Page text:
Clocks, television controls, and bathroom scales are just innocuous items around the home the hidden items they contain have the potential to devastate lives up and down the country- button batteries
More and more devices and gadgets around the home are now powered by button batteries. These small batteries - which are about the size of a 1p coin - are flat, shiny and can be very appealing for small children to put in their mouths. As I've witnessed first-hand in the past year, the consequences of swallowing these batteries for young children can be incredibly serious.
If button batteries get stuck in a child's oesophagus (food-pipe) a chemical reaction takes place and the battery is effectively activated in the body. This can cause holes in a child's oesophagus and adjacent windpipe in the space of just a few hours.
These holes affect a child's ability to eat, drink, swallow or breathe and most children need urgent and life-saving treatments, not just immediately but throughout the rest of their life. One of my current patients had to have over 50 procedures in under 18 months, and this is only the beginning for her. A couple of seconds spent swallowing this battery has dramatically changed her life forever
Tragically many children don't survive after swallowing these batteries - their injuries have been too severe.
As the numbers of these batteries increase, we're seeing more children admitted to hospitals all over the UK after swallowing them. That's why we all need to be better at keeping these batteries stored safely up, and away from kids, whether they're new or old batteries. Even used batteries, which have stopped working in our electronics, can cause significant injuries so we need to get better at disposing of them when we're finished with them. Button batteries should essentially be viewed with the same caution as medicines, bleaches, and poisons in the home.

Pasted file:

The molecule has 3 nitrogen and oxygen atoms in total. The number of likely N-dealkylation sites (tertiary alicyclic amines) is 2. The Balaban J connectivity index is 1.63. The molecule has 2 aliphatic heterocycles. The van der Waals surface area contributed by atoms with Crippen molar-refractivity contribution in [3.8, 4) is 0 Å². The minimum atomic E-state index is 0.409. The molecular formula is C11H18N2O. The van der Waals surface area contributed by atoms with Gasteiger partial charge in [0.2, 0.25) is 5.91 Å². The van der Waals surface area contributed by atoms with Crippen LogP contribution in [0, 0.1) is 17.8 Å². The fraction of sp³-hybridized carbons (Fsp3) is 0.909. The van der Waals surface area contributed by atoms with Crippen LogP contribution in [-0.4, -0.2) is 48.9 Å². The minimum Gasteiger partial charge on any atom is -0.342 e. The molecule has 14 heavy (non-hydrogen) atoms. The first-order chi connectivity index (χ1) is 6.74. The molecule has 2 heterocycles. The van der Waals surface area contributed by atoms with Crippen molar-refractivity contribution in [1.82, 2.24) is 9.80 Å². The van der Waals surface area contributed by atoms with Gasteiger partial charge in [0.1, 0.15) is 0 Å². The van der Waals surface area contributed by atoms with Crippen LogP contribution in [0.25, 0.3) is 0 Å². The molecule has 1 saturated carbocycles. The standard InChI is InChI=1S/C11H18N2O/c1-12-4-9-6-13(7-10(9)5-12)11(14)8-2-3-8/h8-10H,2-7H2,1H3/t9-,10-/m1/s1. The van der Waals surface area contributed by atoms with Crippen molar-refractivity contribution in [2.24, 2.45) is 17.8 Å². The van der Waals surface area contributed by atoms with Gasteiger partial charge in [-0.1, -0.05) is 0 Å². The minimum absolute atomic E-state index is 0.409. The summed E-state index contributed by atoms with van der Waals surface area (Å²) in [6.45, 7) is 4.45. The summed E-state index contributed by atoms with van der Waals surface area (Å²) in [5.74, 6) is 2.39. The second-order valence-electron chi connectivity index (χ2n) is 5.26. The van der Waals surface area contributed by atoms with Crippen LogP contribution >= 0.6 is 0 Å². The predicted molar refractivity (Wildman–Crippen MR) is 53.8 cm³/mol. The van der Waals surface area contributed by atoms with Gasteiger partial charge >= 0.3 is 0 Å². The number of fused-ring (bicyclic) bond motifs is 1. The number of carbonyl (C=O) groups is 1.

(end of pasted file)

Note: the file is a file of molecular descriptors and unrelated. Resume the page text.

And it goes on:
Manufacturers have a key role to play in keeping children safer too. Button batteries need to be more safely packaged and warnings should be obvious on the batteries themselves and the gadgets that use them. Toy makers are beginning to put screws and safety measures on the battery casing on children's toys but we've still got a long way to go in the UK before we're treating them with the caution we should be.
Ultimately, children like to explore the world around them so it's all our responsibilities to keep these dangerous batteries safely out of their reach.
Most importantly, if the worst does happen and you think your child has swallowed a button battery - look out for trouble swallowing, vomiting, coughing, choking -- you should seek medical help immediately. These batteries can start burning tissue in just 15 minutes so it really is an emergency. The quicker these batteries are identified and removed, the less damage they will do to a child. Quick action can save lives.
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